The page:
Windows XP Installation and Upgrade Overview

Part One of the Windows XP Installation Super Guide How you view the move to Windows XP will depend largely on your background...

Paul Thurrott

October 6, 2010

13 Min Read
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Part One of the Windows XP Installation Super Guide

How you view the move to Windows XP will depend largely on your background. If you're a Windows 98, 98 SE, or Windows Millennium Edition (Me) user, Windows XP is a massive upgrade that shouldn't be undertaken lightly. To users of Windows 2000 Professional and, to a slightly lesser extent, Windows NT 4.0 Workstation, however, migrating to Windows XP should be painless, with a few exceptions. But regardless of which Windows version you're using now, how you make the move to XP is an important choice.

In this showcase, we'll examine the issues you will face when installing or upgrading to Windows XP and take a look at the various ways in which this can be achieved. After surveying your options, you can check out my many Step-by-Step guides to installing and upgrading to Windows XP.  These will be made available in the coming days, in rapid succession.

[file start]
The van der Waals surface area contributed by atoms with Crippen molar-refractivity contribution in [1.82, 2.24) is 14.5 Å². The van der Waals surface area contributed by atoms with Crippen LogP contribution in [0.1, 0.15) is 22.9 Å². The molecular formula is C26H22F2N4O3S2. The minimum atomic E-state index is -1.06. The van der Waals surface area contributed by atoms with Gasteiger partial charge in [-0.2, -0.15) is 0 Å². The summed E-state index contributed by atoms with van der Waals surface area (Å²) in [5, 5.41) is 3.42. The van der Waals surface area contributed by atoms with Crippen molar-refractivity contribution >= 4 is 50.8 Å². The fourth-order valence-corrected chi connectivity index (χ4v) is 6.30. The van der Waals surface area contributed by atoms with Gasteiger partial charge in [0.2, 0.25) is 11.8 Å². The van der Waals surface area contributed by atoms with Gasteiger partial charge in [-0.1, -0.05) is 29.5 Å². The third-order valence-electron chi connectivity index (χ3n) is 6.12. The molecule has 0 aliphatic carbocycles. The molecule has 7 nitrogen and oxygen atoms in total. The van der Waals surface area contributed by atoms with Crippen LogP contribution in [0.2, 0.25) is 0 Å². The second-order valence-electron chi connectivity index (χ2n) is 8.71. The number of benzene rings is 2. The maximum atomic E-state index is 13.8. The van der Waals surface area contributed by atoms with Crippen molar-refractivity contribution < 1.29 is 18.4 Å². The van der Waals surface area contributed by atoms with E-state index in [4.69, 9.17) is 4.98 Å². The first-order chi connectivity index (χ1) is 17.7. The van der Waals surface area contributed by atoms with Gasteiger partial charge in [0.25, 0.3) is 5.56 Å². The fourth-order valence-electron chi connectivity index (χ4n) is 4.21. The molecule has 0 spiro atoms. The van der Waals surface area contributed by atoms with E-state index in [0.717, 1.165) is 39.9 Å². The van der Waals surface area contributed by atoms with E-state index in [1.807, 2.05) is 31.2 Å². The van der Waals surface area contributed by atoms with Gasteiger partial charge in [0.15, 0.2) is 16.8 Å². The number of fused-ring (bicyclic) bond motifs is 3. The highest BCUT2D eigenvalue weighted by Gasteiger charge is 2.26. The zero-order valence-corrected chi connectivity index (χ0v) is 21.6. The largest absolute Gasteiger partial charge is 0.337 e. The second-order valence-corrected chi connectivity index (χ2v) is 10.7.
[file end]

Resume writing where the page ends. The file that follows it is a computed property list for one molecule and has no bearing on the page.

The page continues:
Crucial differences between Windows 9x and Windows XP
Most people moving to Windows XP are coming from Windows 9x (Windows 95, 98, 98 SE and Millennium Edition), not Windows NT/2000. For these people, Windows XP will be both a godsend and a major problem, at least at first. The issue is one most Windows users have never had to consider: The underlying Windows XP platform is based on the Windows NT/2000 product line, and not the DOS-based Windows 9x product line. So even though they look and act similar, Windows 9x and Windows NT/2000/XP are really quite different under the hood. But Microsoft knew that the two product lines would merge at some point, so the company has been working for years to ensure that the eventual migration would be as seamless as possible. How seamless it is for you will depend on the age your system and the hardware components you're using.